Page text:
To paraphrase some 'Murrican President, "It's the torture, stupid".

    NO other Canadian Prime Minister has prorogued Parliament to avoid answering questions and providing evidence demanded by Parliament in a case where there is a question of possible complicity in war crimes at the highest levels of government. Not one. Not once. Not ever. Never. Do you understand now?

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  22. John wrote:

    "Shadow is right. Conservative support consistently goes down with increasing education level and Liberal support goes up. This is easiest to see in the Ekos polls."

    That is not quite correct.

    Ekos uses three education categories: high school or less; college or cegep; university or higher. The Conservatives' best category in Ekos polls is almost always the middle one (College). Conversely, the Liberals worst category tends to also be the middle one (although this one is somewhat less consistent).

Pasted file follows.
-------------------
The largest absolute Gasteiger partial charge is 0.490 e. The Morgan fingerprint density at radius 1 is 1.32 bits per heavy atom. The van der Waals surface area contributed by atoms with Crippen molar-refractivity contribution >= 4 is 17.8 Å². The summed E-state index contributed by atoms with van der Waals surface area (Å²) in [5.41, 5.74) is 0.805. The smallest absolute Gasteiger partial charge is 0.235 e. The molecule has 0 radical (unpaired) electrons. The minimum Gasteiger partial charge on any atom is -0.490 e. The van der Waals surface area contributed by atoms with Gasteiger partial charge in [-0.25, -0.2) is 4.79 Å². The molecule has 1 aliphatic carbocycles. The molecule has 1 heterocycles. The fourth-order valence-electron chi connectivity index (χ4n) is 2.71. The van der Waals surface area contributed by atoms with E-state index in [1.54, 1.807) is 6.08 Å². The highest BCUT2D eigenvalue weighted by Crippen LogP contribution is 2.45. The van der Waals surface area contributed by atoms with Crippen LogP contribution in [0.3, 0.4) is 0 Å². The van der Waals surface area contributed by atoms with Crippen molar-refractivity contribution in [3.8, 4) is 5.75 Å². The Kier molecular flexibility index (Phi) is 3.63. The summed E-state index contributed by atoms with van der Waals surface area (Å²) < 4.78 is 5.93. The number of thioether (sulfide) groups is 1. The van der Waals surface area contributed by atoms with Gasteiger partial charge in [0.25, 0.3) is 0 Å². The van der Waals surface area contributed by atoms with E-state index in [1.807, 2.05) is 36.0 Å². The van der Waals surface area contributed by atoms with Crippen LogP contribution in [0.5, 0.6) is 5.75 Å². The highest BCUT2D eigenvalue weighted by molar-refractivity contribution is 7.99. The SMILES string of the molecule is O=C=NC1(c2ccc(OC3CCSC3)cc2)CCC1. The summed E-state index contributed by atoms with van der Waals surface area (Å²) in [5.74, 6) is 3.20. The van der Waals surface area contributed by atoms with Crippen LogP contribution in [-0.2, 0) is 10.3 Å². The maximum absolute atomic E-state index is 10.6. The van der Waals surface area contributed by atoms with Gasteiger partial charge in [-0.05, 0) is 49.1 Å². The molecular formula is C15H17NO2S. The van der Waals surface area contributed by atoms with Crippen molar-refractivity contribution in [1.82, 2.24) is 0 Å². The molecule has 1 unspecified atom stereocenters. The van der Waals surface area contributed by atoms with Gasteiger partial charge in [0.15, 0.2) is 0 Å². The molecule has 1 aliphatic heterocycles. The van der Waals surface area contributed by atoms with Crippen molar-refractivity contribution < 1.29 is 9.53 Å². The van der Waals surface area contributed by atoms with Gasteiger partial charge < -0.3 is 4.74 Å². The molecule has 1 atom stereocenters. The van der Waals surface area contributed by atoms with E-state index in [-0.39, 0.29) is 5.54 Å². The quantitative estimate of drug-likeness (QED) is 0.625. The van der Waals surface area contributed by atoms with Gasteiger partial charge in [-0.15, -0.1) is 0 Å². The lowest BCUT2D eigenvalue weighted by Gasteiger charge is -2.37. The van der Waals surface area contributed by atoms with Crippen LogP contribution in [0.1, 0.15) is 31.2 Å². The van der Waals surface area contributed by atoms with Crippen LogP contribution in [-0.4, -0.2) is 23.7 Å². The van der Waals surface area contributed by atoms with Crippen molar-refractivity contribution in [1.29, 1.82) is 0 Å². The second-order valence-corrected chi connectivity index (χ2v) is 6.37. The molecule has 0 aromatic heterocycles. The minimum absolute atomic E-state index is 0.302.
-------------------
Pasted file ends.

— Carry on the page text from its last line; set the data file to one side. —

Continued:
In other words there isn't a straight line through the three categories for either party.

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  23. ""Chretien did it" is not a legitimate defense."

    I absolutely agree. We should always try to better things, and Chretien is not the example to hold up for morality.

    But Harper is not operating in a vacuum either. He is governing with an opposition who contains not just many of the same MP's, but much of the same staff that Chretien had. Will they do things differently?